My GW colleague Danny Hayes in the Polisci Perspective feature at Wonkblog:

This phenomenon – the media’s intense interest in, and subsequent boredom with, a public policy problem – is known as the “issue-attention cycle.” A dramatic event, such as a shooting, brings an issue to the media’s attention, prompts an avalanche of news, and then an inevitable decline in coverage. Coverage of natural disasters is a particularly good example. Unless new events continue to draw journalists’ attention, they move on to other, fresher stories. The public then turns its concerns elsewhere, too…

…The media find it difficult to construct a compelling narrative around consensus, so policy issues tend to receive sustained attention only when the parties are engaged in loud, public conflict. That’s a big reason why the “wild political donnybrook” over health care was the top story in the news for much of 2009 and 2010…whether and when politicians in Washington take up the issue in a serious way will determine how quickly gun control recedes from the news pages.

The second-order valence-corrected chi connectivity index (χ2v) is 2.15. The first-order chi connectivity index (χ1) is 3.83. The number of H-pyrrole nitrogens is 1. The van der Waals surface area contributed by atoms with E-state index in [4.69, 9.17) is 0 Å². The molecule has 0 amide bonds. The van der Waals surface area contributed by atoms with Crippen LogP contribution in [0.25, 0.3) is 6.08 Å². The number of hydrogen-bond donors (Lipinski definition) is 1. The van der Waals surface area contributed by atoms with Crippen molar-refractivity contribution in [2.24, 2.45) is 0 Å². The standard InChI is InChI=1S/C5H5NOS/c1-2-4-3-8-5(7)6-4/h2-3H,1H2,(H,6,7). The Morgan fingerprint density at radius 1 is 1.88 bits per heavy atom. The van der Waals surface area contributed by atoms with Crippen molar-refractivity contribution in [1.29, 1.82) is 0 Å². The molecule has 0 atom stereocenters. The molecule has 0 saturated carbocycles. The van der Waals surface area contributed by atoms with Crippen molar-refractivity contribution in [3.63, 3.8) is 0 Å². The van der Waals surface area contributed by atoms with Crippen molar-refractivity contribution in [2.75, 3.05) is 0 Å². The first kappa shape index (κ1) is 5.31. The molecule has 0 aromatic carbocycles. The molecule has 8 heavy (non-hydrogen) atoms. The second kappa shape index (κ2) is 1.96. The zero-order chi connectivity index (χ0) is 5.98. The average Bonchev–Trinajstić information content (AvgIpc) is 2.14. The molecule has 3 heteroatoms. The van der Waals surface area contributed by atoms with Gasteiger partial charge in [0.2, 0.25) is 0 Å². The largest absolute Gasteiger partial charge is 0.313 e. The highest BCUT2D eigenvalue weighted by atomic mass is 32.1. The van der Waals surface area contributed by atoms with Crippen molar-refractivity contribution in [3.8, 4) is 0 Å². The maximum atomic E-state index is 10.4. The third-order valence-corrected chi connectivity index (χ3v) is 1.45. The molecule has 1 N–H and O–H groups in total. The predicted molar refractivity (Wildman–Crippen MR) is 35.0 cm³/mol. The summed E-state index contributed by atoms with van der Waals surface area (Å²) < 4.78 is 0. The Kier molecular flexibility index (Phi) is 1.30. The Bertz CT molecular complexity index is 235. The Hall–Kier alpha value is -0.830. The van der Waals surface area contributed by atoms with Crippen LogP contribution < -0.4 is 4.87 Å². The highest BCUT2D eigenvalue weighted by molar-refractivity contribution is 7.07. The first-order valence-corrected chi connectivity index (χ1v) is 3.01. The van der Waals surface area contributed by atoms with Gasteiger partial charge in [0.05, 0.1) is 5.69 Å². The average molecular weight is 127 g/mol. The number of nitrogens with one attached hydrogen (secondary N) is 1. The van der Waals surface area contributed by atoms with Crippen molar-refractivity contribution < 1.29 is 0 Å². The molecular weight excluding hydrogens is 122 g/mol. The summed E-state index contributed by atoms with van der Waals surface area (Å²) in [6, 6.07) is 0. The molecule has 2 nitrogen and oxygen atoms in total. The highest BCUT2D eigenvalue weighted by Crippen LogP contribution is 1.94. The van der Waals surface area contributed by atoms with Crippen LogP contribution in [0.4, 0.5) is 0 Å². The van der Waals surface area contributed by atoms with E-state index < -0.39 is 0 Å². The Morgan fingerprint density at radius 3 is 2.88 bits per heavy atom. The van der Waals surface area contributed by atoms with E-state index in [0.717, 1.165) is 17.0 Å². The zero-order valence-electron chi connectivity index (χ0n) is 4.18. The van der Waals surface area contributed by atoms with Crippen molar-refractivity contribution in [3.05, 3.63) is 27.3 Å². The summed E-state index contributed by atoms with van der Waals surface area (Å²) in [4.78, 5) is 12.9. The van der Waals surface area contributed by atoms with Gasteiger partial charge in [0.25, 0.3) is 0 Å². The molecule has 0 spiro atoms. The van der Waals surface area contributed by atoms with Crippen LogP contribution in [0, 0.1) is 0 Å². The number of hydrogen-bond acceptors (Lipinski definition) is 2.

[Cross-posted at The Monkey Cage]

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John Sides is an associate professor of political science at George Washington University.